Kennet and Avon Part 1

20 July, 2015

Once boaters venture off the River Thames and onto the Kennet and Avon Canal, prepare for work!  It reminds us how much we like the Thames as we are immediately back to manually-operated locks.

The Kennet & Avon is a very popular route for guests, who enjoy the close proximity of nature.  Our guests almost always enjoy helping with the locks and there are plenty of them to attempt with an average of at least one lock per mile, plus quite a few swing bridges.  It can be hard work and sometimes slow going.

Once through Reading Town Centre, we experience Fobney Lock.  The speed at which the water comes into the lock is a fierceness not to be ignored. The route to Newbury is relatively peaceful with few boats present. Compare this to later on beyond Bradford-upon-Avon and – what a difference!

Kailani towing a boat at Newbury

Towing the boat Flying Pig

As we approached Ham Lock at Newbury, we noticed a bit of activity. Narrowboat “Flying Pig” had approached the lock from upstream and was carried by the current towards the weir. Wishing to avoid the weir, the skipper tried to turn the boat, but this caused it to be lodged on an unseen underwater concrete post and the boat became stuck! Manpower and ropes would not pull it off. Even the skipper in the water pushing didn’t do the trick. The answer was relatively simple. Gordon manoeuvred Kailani into position attached a rope from Flying Pig’s bow to our stern. Then with care and a bit of appropriate throttle, eased The Pig off the post to the delight, cheers and applause of boaters and onlookers. Job done, we waved goodbye and later received a lovely Thank You email from Mary and Barry Rudge of the Flying Pig. Happy Boating and better luck next time, skipper!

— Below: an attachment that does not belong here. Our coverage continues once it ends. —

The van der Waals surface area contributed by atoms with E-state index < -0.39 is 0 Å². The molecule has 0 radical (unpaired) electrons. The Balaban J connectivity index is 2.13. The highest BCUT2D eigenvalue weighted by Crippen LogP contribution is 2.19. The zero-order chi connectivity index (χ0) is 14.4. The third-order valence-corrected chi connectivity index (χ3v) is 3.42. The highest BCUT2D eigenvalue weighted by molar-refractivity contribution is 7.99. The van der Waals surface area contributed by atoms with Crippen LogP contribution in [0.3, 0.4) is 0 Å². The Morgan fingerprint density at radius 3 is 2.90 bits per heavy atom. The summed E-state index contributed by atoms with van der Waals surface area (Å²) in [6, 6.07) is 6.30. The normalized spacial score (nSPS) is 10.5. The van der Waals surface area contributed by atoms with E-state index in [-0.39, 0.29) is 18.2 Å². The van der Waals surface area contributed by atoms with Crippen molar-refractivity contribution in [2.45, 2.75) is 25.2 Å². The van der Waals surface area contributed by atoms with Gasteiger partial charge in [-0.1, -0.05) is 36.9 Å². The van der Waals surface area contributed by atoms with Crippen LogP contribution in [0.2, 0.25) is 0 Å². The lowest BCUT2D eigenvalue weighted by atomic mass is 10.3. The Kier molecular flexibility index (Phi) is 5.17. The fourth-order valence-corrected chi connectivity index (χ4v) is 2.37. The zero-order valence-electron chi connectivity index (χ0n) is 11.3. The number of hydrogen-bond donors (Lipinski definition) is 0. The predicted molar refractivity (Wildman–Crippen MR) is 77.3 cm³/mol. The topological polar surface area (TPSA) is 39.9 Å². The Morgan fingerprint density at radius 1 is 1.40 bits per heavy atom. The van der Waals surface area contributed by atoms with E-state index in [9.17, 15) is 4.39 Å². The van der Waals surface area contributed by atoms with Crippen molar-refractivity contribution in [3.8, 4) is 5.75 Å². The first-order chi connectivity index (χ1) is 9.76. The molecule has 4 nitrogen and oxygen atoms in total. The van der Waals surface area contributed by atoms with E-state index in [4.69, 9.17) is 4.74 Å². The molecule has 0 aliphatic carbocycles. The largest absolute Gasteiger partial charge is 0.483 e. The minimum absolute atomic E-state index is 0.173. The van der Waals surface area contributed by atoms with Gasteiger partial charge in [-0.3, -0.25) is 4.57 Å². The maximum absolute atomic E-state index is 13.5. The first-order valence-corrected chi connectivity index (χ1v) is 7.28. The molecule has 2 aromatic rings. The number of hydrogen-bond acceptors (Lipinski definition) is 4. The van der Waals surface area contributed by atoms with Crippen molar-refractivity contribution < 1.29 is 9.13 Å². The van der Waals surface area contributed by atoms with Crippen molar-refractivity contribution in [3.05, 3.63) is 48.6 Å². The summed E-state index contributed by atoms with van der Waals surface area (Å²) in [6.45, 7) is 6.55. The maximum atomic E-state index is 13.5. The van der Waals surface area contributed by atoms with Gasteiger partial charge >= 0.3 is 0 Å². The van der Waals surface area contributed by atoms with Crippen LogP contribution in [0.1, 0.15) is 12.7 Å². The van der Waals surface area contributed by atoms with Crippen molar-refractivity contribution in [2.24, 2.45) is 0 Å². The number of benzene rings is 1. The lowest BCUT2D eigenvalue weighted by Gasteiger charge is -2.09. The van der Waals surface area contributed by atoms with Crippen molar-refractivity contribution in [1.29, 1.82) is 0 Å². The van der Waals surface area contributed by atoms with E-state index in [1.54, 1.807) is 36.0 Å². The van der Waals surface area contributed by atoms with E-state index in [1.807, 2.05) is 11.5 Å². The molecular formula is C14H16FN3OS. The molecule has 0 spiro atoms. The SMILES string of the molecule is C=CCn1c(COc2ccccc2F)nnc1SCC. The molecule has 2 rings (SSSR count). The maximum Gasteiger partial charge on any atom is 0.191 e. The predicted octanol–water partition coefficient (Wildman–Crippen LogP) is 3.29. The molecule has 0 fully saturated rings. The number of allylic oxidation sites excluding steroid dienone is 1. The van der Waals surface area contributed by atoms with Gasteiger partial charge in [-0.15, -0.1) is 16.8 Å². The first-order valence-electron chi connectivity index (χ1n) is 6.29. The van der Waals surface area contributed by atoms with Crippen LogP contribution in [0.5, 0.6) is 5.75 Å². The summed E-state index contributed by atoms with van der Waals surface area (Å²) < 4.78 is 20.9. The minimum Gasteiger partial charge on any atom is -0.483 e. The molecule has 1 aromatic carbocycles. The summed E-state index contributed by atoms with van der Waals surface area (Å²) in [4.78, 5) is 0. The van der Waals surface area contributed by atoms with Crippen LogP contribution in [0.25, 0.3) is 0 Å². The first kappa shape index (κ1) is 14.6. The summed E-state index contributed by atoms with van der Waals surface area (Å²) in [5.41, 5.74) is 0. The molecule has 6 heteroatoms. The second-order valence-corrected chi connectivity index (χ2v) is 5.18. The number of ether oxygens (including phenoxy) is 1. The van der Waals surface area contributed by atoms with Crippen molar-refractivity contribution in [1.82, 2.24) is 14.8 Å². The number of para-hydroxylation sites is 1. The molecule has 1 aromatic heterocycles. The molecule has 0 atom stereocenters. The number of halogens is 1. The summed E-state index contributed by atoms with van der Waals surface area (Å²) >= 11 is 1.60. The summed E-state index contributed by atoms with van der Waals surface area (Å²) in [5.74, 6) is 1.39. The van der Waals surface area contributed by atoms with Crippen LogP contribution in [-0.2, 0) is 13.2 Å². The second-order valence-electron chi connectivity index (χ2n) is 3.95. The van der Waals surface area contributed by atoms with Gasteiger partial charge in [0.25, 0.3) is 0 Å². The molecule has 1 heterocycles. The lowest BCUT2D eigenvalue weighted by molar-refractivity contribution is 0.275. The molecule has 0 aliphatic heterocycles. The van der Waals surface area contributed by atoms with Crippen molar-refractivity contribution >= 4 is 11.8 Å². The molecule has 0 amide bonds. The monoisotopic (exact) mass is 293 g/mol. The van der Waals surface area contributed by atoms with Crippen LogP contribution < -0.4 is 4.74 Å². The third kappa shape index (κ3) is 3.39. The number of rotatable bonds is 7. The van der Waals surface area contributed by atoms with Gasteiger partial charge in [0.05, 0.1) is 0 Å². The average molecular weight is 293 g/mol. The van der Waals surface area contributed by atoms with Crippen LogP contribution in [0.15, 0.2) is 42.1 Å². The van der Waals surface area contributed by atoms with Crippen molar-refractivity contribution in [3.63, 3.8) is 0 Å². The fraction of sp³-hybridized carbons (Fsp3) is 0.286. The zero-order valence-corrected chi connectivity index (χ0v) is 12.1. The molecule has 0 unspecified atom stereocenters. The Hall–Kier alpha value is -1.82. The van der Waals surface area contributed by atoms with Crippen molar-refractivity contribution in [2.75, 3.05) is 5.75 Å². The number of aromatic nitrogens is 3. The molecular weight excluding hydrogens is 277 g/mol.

Swing bridge on the K&A

K&A swing bridge

As we left Newbury town centre, David, one of our guests, was sitting at the front of the boat in his usual spot. Dorenda opened the paddle of the first lock – just a little. But it was enough for David to get a minor soaking! Whoops, sorry David. That’s one we need to remember in future. All laughed about it later – even David.

The River Kennet meanders alongside the canal and on occasions they are one. It has become a  Kailani tradition at Copse Lock to play Poosticks from the bridge where the river rejoins the canal. Had David not launched his stick early, we would have had a much fairer contest. As it was, the current took all 6 sticks across to the overhanging vegetation, so we don’t know who won anyway. Pam and Janet laughed, Richard couldn’t believe what mature people were doing and David just smiled.  Great!

Hotel Boat Kailani
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